This movie is narrated by Nadav, a pubescent boy who has a crush on his beautiful aunt, but the focus isn't on young lust as capsule descriptions might lead you to believe. It's much more about the difficulty of growing up and coming to terms with the problems of the adult world, and with the human frailties of your loved ones. And his family is a wacky bunch. Dad has dropped out and joined a bunch of religious fanatics/ecstatics. Mom is a flighty fashion designer who has a new boyfriend every week. And aunt Nina is a recent widow whose grief sometimes separates them, and sometimes brings them closer.
In his struggle to understand the adult world, Nadav occasionally turns to peeping through windows, a practice the director tries to portray as an offshoot of his sensitive, inquiring mind. Some viewers may find it a bit creepy, particularly because of his partner in crime, a socially inept adult named Menahem (played with great comic effect by Dov Navon). But that, too, is a small part of the plot, and since we're peeping at the same things he is, we're in no position to cast stones.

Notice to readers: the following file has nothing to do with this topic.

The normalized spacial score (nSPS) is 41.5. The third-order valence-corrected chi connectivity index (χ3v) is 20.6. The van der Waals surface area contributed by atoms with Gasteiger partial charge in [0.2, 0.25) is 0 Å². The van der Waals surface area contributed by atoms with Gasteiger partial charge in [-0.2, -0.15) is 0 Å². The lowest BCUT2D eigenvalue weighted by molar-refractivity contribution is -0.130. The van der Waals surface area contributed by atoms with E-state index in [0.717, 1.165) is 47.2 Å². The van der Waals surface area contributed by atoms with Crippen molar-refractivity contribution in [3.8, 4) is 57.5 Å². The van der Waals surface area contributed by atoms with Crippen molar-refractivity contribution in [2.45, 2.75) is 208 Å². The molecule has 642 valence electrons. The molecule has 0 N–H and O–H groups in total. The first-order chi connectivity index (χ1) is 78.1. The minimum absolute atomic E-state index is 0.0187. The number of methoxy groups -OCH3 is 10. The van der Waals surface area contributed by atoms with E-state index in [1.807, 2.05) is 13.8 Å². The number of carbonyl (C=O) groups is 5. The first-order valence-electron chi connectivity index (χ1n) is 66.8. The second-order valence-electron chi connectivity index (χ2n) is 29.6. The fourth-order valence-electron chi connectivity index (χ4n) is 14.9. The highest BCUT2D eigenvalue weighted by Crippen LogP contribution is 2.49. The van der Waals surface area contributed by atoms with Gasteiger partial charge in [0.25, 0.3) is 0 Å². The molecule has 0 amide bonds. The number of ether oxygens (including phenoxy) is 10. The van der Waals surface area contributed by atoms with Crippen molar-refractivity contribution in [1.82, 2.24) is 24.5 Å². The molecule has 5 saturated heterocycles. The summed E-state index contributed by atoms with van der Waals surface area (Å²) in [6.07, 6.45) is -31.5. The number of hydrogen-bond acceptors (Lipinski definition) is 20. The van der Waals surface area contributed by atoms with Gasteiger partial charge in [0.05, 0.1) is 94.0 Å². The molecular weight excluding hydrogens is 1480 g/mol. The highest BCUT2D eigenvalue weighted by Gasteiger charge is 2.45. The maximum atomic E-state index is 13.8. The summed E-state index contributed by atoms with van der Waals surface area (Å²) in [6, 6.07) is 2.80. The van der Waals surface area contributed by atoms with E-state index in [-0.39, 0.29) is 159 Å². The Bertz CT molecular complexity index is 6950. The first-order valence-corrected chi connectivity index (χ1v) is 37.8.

Along with the problems of adult life, the film portrays lots of the small moments that make it so rich and interesting as well. These incidents in the lives of the various characters may be absurd, but they also have the ring of truth about them.
Nadav acts childishly throughout the film, refusing to talk to family members he loves, but that he feels have betrayed him. He comes around in the end, though, and in the heartwarming climax he accepts them with their faults, just as he comes to see that they also accept him with his.